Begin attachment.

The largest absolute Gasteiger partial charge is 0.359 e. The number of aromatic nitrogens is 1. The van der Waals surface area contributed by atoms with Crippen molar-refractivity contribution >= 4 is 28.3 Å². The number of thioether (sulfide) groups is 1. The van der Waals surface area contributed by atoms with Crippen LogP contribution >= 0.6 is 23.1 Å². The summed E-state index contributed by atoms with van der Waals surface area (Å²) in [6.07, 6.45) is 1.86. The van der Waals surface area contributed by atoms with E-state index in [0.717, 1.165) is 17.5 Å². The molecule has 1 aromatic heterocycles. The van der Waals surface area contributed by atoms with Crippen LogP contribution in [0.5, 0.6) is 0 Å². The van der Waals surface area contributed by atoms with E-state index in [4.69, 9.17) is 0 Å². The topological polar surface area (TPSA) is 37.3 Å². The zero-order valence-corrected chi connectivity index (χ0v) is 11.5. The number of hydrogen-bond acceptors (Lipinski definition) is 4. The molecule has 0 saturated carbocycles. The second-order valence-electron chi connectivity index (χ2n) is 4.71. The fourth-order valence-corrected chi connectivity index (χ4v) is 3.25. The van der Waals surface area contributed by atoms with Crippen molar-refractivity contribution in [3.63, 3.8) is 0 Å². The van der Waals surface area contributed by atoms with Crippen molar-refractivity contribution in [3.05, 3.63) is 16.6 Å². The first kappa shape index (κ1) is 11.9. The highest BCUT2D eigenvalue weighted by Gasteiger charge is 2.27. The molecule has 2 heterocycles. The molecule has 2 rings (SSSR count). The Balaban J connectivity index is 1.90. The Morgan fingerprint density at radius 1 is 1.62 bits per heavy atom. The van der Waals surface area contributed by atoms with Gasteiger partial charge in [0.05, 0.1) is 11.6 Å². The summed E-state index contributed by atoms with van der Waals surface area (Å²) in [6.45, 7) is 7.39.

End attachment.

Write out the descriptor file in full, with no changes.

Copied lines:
The largest absolute Gasteiger partial charge is 0.359 e. The number of aromatic nitrogens is 1. The van der Waals surface area contributed by atoms with Crippen molar-refractivity contribution >= 4 is 28.3 Å². The number of thioether (sulfide) groups is 1. The van der Waals surface area contributed by atoms with Crippen LogP contribution >= 0.6 is 23.1 Å². The summed E-state index contributed by atoms with van der Waals surface area (Å²) in [6.07, 6.45) is 1.86. The van der Waals surface area contributed by atoms with E-state index in [0.717, 1.165) is 17.5 Å². The molecule has 1 aromatic heterocycles. The van der Waals surface area contributed by atoms with Crippen LogP contribution in [0.5, 0.6) is 0 Å². The van der Waals surface area contributed by atoms with E-state index in [4.69, 9.17) is 0 Å². The topological polar surface area (TPSA) is 37.3 Å². The zero-order valence-corrected chi connectivity index (χ0v) is 11.5. The number of hydrogen-bond acceptors (Lipinski definition) is 4. The molecule has 0 saturated carbocycles. The second-order valence-electron chi connectivity index (χ2n) is 4.71. The fourth-order valence-corrected chi connectivity index (χ4v) is 3.25. The van der Waals surface area contributed by atoms with Crippen molar-refractivity contribution in [3.63, 3.8) is 0 Å². The van der Waals surface area contributed by atoms with Crippen molar-refractivity contribution in [3.05, 3.63) is 16.6 Å². The first kappa shape index (κ1) is 11.9. The highest BCUT2D eigenvalue weighted by Gasteiger charge is 2.27. The molecule has 2 heterocycles. The molecule has 2 rings (SSSR count). The Balaban J connectivity index is 1.90. The Morgan fingerprint density at radius 1 is 1.62 bits per heavy atom. The van der Waals surface area contributed by atoms with Gasteiger partial charge in [0.05, 0.1) is 11.6 Å². The summed E-state index contributed by atoms with van der Waals surface area (Å²) in [6.45, 7) is 7.39.